The MEK was originally an armed group opposed to the Iranian monarchy before the revolution, and during that period it was also responsible for killing several Americans. The MEK supported taking and keeping US diplomats hostage. After the group fell out with Khomeini and were brutally purged, the group relocated to Iraq where they joined with Saddam Hussein to attack their own country. Their participation in Iraq’s attack on Iran has earned them the enduring loathing of almost all Iranians everywhere, and for that reason and others they have virtually no support in Iran or in the diaspora. While the MEK was officially removed from the State Department’s list of foreign terrorist organizations in 2012 after an extensive lobbying campaign, it remains a totalitarian, cultish organization that abuses its own members. There is good reason to believe that members of the group still act as cat’s paws for Israeli intelligence in carrying out assassinations and acts of sabotage inside Iran. As part of the group’s effort to remake its image, it uses a political front organization, the National Council of Resistance of Iran (NCRI), to create the impression that the MEK has changed and committed itself to democracy.

The MEK has not changed. They remain at their core the same militant and extremist organization they have been for decades. Cheering on the MEK is as crazy and irresponsible as endorsing the Lord’s Resistance Army or defending the Khmer Rouge, and it is not an accident that the group has sometimes been likened to the latter. Unfortunately, because they hate the Iranian government and make the right noises about democracy, they are given a free pass and Iran hawks embrace them as allies. In the past, participants in MEK summits have ranged from Newt GingrichJohn Bolton, and Rudy Giuliani to Joe Lieberman, Tom Ridge, and John McCain. This year it included former Secretary of State Mike Pompeo, former Under Secretary of Defense for Policy Michele Flournoy, the current Chairman of the Senate Foreign Relations Committee, Bob Menendez, his fellow New Jerseyan Sen. Cory Booker, and many other members of Congress. The speakers routinely declare that the MEK and its allies are the “real” opposition working towards “secular democracy,” they denounce the Iranian government, and they call for some form of regime change.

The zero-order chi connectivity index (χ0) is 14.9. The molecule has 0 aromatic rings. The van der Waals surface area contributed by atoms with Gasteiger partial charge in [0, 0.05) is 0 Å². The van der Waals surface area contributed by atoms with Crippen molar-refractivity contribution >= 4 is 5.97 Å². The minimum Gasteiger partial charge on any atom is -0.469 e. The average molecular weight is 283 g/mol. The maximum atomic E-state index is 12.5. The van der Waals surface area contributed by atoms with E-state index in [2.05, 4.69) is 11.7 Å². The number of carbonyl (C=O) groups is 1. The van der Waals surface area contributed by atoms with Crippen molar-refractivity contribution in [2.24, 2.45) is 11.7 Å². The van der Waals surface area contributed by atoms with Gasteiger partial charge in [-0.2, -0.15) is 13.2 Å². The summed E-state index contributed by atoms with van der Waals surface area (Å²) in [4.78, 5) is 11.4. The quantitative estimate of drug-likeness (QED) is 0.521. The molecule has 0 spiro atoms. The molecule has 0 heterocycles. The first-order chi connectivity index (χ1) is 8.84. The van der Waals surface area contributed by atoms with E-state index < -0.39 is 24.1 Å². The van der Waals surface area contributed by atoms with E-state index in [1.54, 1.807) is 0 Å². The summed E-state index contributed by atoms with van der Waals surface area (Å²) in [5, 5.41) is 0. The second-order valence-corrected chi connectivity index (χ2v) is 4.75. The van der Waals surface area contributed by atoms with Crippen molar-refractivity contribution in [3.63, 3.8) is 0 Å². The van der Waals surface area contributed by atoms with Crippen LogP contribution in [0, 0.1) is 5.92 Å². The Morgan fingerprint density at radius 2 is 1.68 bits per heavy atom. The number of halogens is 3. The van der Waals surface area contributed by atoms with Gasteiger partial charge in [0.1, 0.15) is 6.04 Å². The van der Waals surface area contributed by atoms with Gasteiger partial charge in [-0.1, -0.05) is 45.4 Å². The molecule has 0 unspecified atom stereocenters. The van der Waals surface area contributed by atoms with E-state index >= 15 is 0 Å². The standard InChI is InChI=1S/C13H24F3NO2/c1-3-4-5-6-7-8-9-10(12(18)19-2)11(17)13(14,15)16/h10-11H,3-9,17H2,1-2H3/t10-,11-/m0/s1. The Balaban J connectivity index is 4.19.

Flournoy’s participation in the conference this year proved to be especially controversial since she is a major figure in Democratic national security circles and had frequently been mentioned as a possible Biden nominee for Secretary of Defense earlier in the year. In her remarks, she expressed hope for “internal regime change” in Iran, and congratulated the assembled audience for their work: “we must continue to applaud and support the important work of Diaspora groups like yours that keep alive the vision of a secular, free, and democratic Iran.”